Three Ladies, Three Lattes: When is enough enough?

Pam Peled, Danit Shemesh and Tzippi Sha-ked looks at percolating issues in Israel’s complicated social and religious fabric.

Baby boy (photo credit: INGIMAGE)
Baby boy
(photo credit: INGIMAGE)
I am a British, religious grandmother living in Jerusalem, where my three children grew up. They are all married; one has four children, one has three and my middle daughter, who lives in a settlement in the West Bank, has just had her fifth child.
Her [the middle daughter’s] husband is a teacher; he earns barely enough to keep the family in food and clothes. My daughter supplements the income when she can, but she’s pretty full-on with the babies.
Where they live, the norm is to keep having children – nine or 10 or even more is not unusual, and she says she hasn’t stopped yet. I think this is simply irresponsible and not fair to the family. We don’t have enough money to help them raise so many kids. Should I risk her anger and tell her?
– Moneybags Mom
Pam Peled: Good luck with this! Having babies is political here: are we multiplying quicker than our enemies/compensating for the Holocaust/simply obeying God? Here’s some basic ammo: “Be fruitful and multiply” is a biblical commandment to Adam and Eve, repeated after the Flood and extended to Abraham, Sarah, Isaac, and also Ishmael. There’s a huge rabbinic controversy over whether women, too, must multiply. Maimonides says no. The Tosefta concurs, forbidding men to engender impotence with root-drinks, whereas women can partake to become sterile. The Babylonian Talmud advocates against mandating motherhood; the Palestinian Talmud disagrees.
Don’t mention the Kabbala. Some Jewish mysticism teaches that not procreating is akin to shedding blood, hampering the Messiah and precluding your own soul from heaven. That’s pretty tough pressure.
Israel’s birthrate is the highest in the developed world; our population density is just below that of Bangladesh. Fast-growing populations can spur economies; ours stems from sectors that don’t work much – Israeli Arabs and ultra-Orthodox Jews. Poor, hungry children are surely not a blessing; who will pay for medical bills and shoes? Too many people make countries unsustainable, as well as families.
Unless you are very rich.
This won’t convince your daughter.
But this might: Beit Shammai rules that having two males (equaling Moses’s sons) fulfills the mitzva; Beit Hillel demands a male and a female. One version requires a son and a daughter, still another a son or a daughter.
That fact might just do the trick, no?
Tzippi Sha-ked: After World War II, the Jewish world was left without a Torah community and our numbers were slashed by a third. We owe a large debt of gratitude to the haredim for replenishing our stock both numerically and with Jewish scholars. Your daughter probably subscribes to this rejuvenation philosophy.
Having said that, the pendulum has possibly swung too much in the other direction; now there is a need to come back to the center, with families financially paying their own way. This is not a spigot that is easily adjustable, but it will take care of itself over time.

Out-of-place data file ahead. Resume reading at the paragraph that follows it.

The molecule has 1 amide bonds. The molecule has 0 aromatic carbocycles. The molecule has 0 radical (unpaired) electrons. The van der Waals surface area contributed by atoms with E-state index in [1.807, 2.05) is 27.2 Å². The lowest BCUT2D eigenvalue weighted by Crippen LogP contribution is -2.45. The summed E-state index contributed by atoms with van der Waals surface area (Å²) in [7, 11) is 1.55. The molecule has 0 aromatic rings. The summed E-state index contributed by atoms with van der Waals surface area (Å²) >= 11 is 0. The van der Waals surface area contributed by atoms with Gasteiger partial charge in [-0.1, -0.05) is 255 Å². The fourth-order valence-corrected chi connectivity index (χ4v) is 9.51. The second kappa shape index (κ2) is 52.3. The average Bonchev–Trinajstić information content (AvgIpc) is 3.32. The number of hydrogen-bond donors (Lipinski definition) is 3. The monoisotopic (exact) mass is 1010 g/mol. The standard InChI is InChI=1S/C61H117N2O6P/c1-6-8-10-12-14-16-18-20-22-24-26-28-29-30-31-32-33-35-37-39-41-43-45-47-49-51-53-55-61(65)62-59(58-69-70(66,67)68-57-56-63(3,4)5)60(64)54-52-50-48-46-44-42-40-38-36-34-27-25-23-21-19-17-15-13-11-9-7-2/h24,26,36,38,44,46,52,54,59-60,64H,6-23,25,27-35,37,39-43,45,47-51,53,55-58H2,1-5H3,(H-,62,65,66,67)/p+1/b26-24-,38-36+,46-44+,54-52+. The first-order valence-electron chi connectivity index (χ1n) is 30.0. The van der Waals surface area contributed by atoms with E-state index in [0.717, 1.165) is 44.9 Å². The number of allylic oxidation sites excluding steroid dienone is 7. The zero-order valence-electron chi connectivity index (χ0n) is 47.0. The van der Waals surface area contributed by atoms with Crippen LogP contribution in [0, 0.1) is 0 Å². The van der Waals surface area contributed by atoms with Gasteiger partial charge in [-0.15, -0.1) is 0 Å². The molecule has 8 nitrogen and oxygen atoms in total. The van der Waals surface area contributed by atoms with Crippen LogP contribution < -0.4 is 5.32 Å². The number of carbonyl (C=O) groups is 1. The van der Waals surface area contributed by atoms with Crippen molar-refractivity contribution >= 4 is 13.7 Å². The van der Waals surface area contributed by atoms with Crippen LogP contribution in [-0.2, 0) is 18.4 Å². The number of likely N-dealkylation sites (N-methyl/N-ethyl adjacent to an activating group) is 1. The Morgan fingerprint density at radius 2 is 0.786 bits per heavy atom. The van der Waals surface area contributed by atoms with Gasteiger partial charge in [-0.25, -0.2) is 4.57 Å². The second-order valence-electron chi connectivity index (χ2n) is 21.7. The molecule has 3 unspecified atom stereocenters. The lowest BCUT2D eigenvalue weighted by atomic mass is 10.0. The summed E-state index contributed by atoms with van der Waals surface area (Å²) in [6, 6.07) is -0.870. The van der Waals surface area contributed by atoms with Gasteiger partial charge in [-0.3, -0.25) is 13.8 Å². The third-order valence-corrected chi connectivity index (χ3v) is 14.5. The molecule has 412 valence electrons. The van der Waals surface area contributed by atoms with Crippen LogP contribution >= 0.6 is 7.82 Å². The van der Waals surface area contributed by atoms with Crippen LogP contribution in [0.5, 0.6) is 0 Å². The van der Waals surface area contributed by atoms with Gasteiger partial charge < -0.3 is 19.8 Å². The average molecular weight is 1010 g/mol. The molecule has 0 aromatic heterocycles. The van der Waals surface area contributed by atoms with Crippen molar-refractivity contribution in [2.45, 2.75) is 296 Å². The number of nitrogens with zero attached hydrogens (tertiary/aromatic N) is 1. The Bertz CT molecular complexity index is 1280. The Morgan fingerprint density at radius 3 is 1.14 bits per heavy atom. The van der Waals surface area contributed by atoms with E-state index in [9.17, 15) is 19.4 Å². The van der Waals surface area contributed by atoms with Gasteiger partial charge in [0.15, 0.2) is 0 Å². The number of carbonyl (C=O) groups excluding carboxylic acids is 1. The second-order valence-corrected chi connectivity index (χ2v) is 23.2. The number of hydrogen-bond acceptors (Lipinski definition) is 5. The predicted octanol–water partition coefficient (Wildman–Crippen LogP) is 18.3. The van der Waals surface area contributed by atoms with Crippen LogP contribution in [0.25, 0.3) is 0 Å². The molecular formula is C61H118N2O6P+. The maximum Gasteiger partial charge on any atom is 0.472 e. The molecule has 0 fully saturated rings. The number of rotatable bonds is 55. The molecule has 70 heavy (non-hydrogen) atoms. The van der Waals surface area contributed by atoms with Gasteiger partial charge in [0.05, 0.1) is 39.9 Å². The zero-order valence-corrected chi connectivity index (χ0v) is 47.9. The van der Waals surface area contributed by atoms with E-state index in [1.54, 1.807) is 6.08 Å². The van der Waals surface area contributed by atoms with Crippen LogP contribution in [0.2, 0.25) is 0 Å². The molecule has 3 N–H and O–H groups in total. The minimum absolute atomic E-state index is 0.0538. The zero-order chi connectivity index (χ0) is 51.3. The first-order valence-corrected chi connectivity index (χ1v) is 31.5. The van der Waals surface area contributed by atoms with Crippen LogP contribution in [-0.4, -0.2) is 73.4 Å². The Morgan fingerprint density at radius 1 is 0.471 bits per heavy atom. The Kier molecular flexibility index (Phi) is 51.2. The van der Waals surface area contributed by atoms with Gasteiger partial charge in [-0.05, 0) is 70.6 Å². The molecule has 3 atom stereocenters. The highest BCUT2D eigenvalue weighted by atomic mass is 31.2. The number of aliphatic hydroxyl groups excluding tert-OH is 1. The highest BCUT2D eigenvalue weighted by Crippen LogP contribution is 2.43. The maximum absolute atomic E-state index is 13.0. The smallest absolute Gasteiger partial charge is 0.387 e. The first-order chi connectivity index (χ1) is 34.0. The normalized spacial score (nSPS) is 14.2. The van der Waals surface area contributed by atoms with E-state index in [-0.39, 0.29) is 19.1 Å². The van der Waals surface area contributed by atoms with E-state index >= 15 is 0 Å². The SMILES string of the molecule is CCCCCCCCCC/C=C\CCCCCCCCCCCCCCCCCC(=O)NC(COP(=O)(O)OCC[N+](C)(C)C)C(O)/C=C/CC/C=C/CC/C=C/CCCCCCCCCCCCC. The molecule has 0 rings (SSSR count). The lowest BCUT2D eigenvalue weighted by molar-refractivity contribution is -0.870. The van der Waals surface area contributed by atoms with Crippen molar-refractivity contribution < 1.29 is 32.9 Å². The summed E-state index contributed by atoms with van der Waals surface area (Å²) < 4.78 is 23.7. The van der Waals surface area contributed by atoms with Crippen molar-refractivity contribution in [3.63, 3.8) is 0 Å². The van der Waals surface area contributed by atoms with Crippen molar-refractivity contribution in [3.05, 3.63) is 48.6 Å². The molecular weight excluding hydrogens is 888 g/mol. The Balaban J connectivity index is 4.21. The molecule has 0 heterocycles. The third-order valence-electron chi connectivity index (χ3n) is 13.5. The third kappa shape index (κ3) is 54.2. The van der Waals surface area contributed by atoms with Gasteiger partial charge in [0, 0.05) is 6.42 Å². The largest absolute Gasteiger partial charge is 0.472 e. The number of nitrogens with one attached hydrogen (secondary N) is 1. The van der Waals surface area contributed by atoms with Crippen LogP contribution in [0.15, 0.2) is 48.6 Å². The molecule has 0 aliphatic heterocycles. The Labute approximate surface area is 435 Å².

Bringing children into the world without a viable economic game plan is not a part of Jewish ethos. It’s not as if Judaism demands irresponsibility.
Having many children in addition to the mandated two for males is desirable, but it’s worth considering the many mitigating factors. Having large families is an individual choice, not mandated by Jewish law. Halacha certainly takes into consideration the wife’s emotional and physical well-being.
It’s tricky telling grown children what to do, but you can discuss the psychological aspects of large families, and the ramifications to others.
I would tell your daughter that her selfless and sacrificing lifestyle is admirable, but there is a cap to what you are able to contribute.
On a national level, I propose government child benefits inexorably linked with a demand to enroll children in schools that sandwich a solid core curriculum within Torah studies.
Danit Shemesh: When I told my mother I was pregnant with my ninth child, she said, “If you wish to end your life, there are easier ways.”
Her worry was understandable. Of course it was almost impossibly hard for me, both physically and financially. Through my children’s endless demands, I understood the meaning of the ugly word “consumers.” They consumed me on every front: money, time, worry, sleep. I forgot what my favorite music was! However, while my mother saw the sacrifice as pointless, I believe it ushered me to my higher self, the self that can give and give and then give some more.
Having babies is the most intimate apolitical actuality. It champions life, promulgates our continuity and defines love and selflessness. The large family educates children toward the giving mode.
Concepts of responsibility and fairness are entirely culturally based. Is money a means or an end? The question remains, when is enough enough? Only each woman can know that for herself.
She is not commanded to “multiply”; her husband is. Being fruitful means actualizing your potential. This ultimately manifests in having children, who are (hopefully) the best version of ourselves.
I stopped after my ninth, but not because of my mother. I simply recognized enough.
Today my mother understands that I did not end my life, I upgraded it. For us, riches are measured by a different scale. Everybody loves children; the only question is how capable we are of receiving the bracha.
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